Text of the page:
The Myth of Hot Weather Watering

When summer heat hits, many worry about watering their lawns when the sun is shining. The idea behind this is that water droplets act as magnifying glasses, focusing the sun’s energy and burning the blades of grass or leaves underneath. However, water cannot cause leaf scorch — meaning it’s time to put the magnifying glass theory to bed.

Linda Chalker-Scott, Ph.D., Extension Horticulturist and Associate Professor, Puyallup Research and Extension Center, Washington State University wrote:

The Myth of Hot-Weather Watering “Watering plants on a hot sunny day will scorch their leaves”

The myth is as follows: if sod (or plants) are watered while the sun is shining, water drops that accumulate on the leaf surfaces act as tiny magnifying glasses, focusing the sun’s energy into intense beams that burn leaves. Furthermore, we’re told that since water efficiently conducts heat, wet leaf surfaces are more likely to burn than dry ones. This all sounds very plausible (it has the patina of physics, after all) and there is anecdotal evidence that seems to support a cause-and-effect relationship between midday watering and leaf dieback.

The Reality

This is one of those myths that refuses to die. Although most of the .edu web sites dispel this myth, hundreds of other domains on the web keep the misinformation alive. If your plants are showing signs of water stress in the middle of the day, by all means you should water them! Postponing irrigation until the evening  or the following morning could damage your sod and in extreme heat, it may not bounce back.  There are many causes of leaf scorch, but irrigation with fresh water is certainly not one of them. Hundreds of scientific publications on crop plants, turf, woody shrubs and trees have examined foliar scorch, and not one of them has implicated midday irrigation as a causal agent.

It’s crucial to watch foliage for signs of wilt. Once leaf tissues have passed the terminal wilt stage, no amount of water will save them. People that don’t recognize the signs of terminal wilt and add water anyway might then associate their midday watering with the marginal and tip leaf burn that follows. Again, consider the plant’s needs in terms of sun/shade requirements; a shadeloving plant in an area with high light exposure, reflected heat, wind, or temperature extremes is going to show leaf burn on a continuing basis.

The Bottom Line

• Wet foliage is not susceptible to sunburn

• Analyze site conditions to ensure optimal root and shoot health and prevent drought problems

• Any time plants exhibit drought stress symptoms is the time to water them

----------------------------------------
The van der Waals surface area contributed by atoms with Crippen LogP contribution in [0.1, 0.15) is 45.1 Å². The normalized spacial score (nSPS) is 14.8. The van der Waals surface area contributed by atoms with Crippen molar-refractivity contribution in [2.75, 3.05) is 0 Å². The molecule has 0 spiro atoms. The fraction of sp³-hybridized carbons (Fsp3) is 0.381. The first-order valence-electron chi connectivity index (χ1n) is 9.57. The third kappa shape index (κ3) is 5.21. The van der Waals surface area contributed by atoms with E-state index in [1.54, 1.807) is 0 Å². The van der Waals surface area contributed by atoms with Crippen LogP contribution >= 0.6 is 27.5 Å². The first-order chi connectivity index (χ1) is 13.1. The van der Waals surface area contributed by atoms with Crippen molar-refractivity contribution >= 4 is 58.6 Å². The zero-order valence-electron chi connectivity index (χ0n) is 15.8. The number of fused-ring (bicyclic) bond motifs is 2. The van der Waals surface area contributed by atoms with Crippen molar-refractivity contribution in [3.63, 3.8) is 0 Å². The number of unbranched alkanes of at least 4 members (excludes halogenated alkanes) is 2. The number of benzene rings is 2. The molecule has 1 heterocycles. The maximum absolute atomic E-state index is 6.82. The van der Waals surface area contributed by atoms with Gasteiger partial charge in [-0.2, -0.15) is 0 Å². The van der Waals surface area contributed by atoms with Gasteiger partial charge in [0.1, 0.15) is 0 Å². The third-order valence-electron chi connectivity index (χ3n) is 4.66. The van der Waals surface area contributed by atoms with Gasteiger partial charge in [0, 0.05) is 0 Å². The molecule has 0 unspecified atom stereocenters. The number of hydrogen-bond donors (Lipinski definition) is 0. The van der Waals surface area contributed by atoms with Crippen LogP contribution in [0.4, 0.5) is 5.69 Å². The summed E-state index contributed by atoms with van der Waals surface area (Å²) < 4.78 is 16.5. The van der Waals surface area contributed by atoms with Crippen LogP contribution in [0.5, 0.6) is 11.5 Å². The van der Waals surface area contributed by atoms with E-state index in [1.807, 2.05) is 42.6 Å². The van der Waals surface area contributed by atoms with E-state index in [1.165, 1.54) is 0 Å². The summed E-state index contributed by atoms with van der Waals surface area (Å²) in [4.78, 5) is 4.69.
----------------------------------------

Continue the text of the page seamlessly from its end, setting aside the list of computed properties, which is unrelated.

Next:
• Optimal watering time is in the early morning; watering during the day increases evaporative losses, and evening watering regimes can encourage establishment of some fungal pathogens

• Do not overuse fertilizers and pesticides, especially those containing sodium or chloride salts

Even the sod is excited about the World Cup!

Getting ready for the World Cup in the sod field Getting ready for the 2014 World Cup in the sod field


Too late?

We have been receiving a lot of calls lately asking if it is too late to seed or sod.

We recommend seeding between mid August until mid September.  This way, the seed has enough time to germinate and grow strong enough to survive the winter.  However, we never know when winter will arrive, so seed may still have enough time if planted right now … but do it soon.

Sod, on the other hand, is an established plant.  Therefore, it can be harvested and laid, winter can arrive the next day, and it will freeze until spring when it will begin to grow again.  The only thing to remember is the sod roots will not yet be established in the soil; therefore in the spring the watering schedule should begin as if the sod was just laid.

So for seed, as soon as possible; for sod, until mid to end of November.



Common Questions – Mushrooms

 I have been debating what to write about in our first ‘common questions’ entry, and have decided it is fitting to break the ice in the age old manner: to talk about the weather.  This spring has been inconsistent with both weeks that were hot and humid with thunderstorms, and then weeks that have been unseasonably cool with rain.   What has been constant is prolonged periods of wet ground, which is the perfect condition for mushroom growth.  Mushrooms love soil rich in humus and feed on organic matter that is decaying (especially old tree roots), and excessive thatch.  They don’t harm your lawn, and usually disappear once the moisture and/or humidity returns to normal.   If you really can’t stand them, a light fertilizing with nitrogen often helps, or regular lawn mowing.  If you want to find out if you can collect them for dinner – this is a great link for descriptions of common mushrooms.

Meet Our Family

Welcome to the first posting on the All Green Sod Growers website.    To start, let me introduce us: All Green Sod Growers is a family business, my parents Case and Bep, myself – Carla the oldest daughter, and my siblings Rob and Lia.  We all grew up here on the farm at 4100 Green road and literally learned to walk on the sod fields.  Currently, Rob lives here with his family; look for his daughter Sam on our home page ‘running’ in the field.  My father, Case, has been in the field for 5 decades and my brother, Rob, for his entire life.  Although, he did take a few years off in the early nineties to get his Horticultural degree at the University of Guelph, studying under Turfgrass legend Jack Eggens.  As our name clearly demonstrates, we are primarily sod growers.  Nevertheless, we are often asked for solutions to a variety of other lawn care problems from homeowners and landscapers alike on a variety of turf issues.  Therefore, we will use this blog to share all of our expertise and seasonal tips with you.

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